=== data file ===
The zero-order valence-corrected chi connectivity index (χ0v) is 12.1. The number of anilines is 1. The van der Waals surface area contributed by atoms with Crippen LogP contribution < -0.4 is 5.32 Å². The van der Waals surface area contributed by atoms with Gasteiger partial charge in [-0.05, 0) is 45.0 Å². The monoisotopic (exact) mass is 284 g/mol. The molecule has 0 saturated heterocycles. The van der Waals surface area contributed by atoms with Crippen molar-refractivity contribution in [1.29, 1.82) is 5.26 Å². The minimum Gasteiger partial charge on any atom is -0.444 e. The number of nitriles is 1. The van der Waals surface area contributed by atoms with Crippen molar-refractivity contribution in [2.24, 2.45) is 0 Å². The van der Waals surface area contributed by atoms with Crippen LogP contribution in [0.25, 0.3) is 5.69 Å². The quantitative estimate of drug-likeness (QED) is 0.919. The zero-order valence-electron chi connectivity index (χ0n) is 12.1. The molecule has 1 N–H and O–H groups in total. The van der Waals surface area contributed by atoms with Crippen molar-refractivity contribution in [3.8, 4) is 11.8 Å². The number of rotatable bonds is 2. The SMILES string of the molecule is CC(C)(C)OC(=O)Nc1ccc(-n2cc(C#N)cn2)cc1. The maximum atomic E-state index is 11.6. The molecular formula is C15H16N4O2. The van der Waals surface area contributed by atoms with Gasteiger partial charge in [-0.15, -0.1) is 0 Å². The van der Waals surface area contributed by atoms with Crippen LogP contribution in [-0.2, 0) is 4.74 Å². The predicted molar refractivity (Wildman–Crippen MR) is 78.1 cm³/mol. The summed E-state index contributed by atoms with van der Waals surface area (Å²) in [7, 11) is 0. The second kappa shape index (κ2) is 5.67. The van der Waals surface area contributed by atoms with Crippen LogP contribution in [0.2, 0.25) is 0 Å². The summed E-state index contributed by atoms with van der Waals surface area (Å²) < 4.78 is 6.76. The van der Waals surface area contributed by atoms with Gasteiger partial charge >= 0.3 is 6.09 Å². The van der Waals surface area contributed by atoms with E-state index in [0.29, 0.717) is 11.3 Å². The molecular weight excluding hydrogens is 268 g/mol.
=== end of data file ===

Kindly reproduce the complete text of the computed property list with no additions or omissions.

The zero-order valence-corrected chi connectivity index (χ0v) is 12.1. The number of anilines is 1. The van der Waals surface area contributed by atoms with Crippen LogP contribution < -0.4 is 5.32 Å². The van der Waals surface area contributed by atoms with Gasteiger partial charge in [-0.05, 0) is 45.0 Å². The monoisotopic (exact) mass is 284 g/mol. The molecule has 0 saturated heterocycles. The van der Waals surface area contributed by atoms with Crippen molar-refractivity contribution in [1.29, 1.82) is 5.26 Å². The minimum Gasteiger partial charge on any atom is -0.444 e. The number of nitriles is 1. The van der Waals surface area contributed by atoms with Crippen molar-refractivity contribution in [2.24, 2.45) is 0 Å². The van der Waals surface area contributed by atoms with Crippen LogP contribution in [0.25, 0.3) is 5.69 Å². The quantitative estimate of drug-likeness (QED) is 0.919. The zero-order valence-electron chi connectivity index (χ0n) is 12.1. The molecule has 1 N–H and O–H groups in total. The van der Waals surface area contributed by atoms with Crippen molar-refractivity contribution in [3.8, 4) is 11.8 Å². The number of rotatable bonds is 2. The SMILES string of the molecule is CC(C)(C)OC(=O)Nc1ccc(-n2cc(C#N)cn2)cc1. The maximum atomic E-state index is 11.6. The molecular formula is C15H16N4O2. The van der Waals surface area contributed by atoms with Gasteiger partial charge in [-0.15, -0.1) is 0 Å². The van der Waals surface area contributed by atoms with Crippen LogP contribution in [-0.2, 0) is 4.74 Å². The predicted molar refractivity (Wildman–Crippen MR) is 78.1 cm³/mol. The summed E-state index contributed by atoms with van der Waals surface area (Å²) in [7, 11) is 0. The second kappa shape index (κ2) is 5.67. The van der Waals surface area contributed by atoms with Crippen LogP contribution in [0.2, 0.25) is 0 Å². The summed E-state index contributed by atoms with van der Waals surface area (Å²) < 4.78 is 6.76. The van der Waals surface area contributed by atoms with Gasteiger partial charge >= 0.3 is 6.09 Å². The van der Waals surface area contributed by atoms with E-state index in [0.29, 0.717) is 11.3 Å². The molecular weight excluding hydrogens is 268 g/mol.